Genetic Susceptibility to Chronic Kidney Disease - Some More Pieces for the Heritability Puzzle

Marisa Cañadas-Garre, Kerry Anderson, Ruaidhri Cappa, Ryan Skelly, Laura Jane Smyth, Amy Jayne McKnight, Alexander Peter Maxwell
Frontiers in Genetics 2019, 10: 453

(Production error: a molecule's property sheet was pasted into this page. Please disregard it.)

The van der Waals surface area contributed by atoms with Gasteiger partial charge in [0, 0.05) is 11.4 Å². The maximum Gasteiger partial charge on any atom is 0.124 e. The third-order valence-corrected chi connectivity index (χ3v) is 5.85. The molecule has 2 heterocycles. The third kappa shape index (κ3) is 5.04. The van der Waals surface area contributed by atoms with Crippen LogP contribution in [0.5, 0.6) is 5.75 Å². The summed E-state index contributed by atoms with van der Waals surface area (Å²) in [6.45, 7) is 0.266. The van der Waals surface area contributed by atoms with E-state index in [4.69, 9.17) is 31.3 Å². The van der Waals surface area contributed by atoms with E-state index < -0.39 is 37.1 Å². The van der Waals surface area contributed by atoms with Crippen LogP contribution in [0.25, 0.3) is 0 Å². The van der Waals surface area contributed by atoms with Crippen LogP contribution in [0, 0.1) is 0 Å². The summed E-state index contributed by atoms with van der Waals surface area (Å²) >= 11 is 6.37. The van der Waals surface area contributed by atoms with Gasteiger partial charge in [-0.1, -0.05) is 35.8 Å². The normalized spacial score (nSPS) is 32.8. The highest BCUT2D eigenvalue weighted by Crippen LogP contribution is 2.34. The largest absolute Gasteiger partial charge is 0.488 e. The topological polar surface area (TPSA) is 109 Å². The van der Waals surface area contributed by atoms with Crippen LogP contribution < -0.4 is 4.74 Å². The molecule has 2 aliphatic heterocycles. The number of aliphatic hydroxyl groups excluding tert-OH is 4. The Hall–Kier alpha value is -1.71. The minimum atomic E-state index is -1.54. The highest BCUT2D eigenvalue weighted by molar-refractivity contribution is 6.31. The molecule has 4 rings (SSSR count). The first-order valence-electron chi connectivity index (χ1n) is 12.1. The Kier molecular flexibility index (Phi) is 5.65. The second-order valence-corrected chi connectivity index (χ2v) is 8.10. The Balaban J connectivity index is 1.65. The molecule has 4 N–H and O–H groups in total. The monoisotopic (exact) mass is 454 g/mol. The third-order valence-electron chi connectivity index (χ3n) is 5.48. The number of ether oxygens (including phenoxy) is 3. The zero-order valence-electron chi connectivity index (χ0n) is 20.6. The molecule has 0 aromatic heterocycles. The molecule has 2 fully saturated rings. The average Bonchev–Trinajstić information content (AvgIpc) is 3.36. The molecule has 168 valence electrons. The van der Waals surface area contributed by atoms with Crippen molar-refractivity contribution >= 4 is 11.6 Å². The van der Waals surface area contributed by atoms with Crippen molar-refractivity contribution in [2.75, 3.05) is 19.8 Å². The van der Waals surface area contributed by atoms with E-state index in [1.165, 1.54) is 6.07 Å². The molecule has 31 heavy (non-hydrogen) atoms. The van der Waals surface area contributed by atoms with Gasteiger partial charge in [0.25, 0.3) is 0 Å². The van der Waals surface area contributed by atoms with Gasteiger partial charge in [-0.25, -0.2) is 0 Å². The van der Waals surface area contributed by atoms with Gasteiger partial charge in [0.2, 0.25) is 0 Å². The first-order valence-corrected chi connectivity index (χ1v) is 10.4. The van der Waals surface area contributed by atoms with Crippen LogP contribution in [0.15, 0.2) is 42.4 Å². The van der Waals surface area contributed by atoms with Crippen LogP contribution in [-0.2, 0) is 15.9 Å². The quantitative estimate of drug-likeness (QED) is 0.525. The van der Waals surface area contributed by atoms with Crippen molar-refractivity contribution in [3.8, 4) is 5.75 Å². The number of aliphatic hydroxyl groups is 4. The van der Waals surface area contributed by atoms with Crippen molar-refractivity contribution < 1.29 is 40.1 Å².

Chronic kidney disease (CKD) is a major global health problem with an increasing prevalence partly driven by aging population structure. Both genomic and environmental factors contribute to this complex heterogeneous disease. CKD heritability is estimated to be high (30-75%). Genome-wide association studies (GWAS) and GWAS meta-analyses have identified several genetic loci associated with CKD, including variants in UMOD, SHROOM3 , solute carriers, and E3 ubiquitin ligases. However, these genetic markers do not account for all the susceptibility to CKD, and the causal pathways remain incompletely understood; other factors must be contributing to the missing heritability. Less investigated biological factors such as telomere length; mitochondrial proteins, encoded by nuclear genes or specific mitochondrial DNA (mtDNA) encoded genes; structural variants, such as copy number variants (CNVs), insertions, deletions, inversions and translocations are poorly covered and may explain some of the missing heritability. The sex chromosomes, often excluded from GWAS studies, may also help explain gender imbalances in CKD. In this review, we outline recent findings on molecular biomarkers for CKD (telomeres, CNVs, mtDNA variants, sex chromosomes) that typically have received less attention than gene polymorphisms. Shorter telomere length has been associated with renal dysfunction and CKD progression, however, most publications report small numbers of subjects with conflicting findings. CNVs have been linked to congenital anomalies of the kidney and urinary tract, posterior urethral valves, nephronophthisis and immunoglobulin A nephropathy. Information on mtDNA biomarkers for CKD comes primarily from case reports, therefore the data are scarce and diverse. The most consistent finding is the A3243G mutation in the MT-TL1 gene, mainly associated with focal segmental glomerulosclerosis. Only one GWAS has found associations between X-chromosome and renal function (rs12845465 and rs5987107). No loci in the Y-chromosome have reached genome-wide significance. In conclusion, despite the efforts to find the genetic basis of CKD, it remains challenging to explain all of the heritability with currently available methods and datasets. Although additional biomarkers have been investigated in less common suspects such as telomeres, CNVs, mtDNA and sex chromosomes, hidden heritability in CKD remains elusive, and more comprehensive approaches, particularly through the integration of multiple -"omics" data, are needed.

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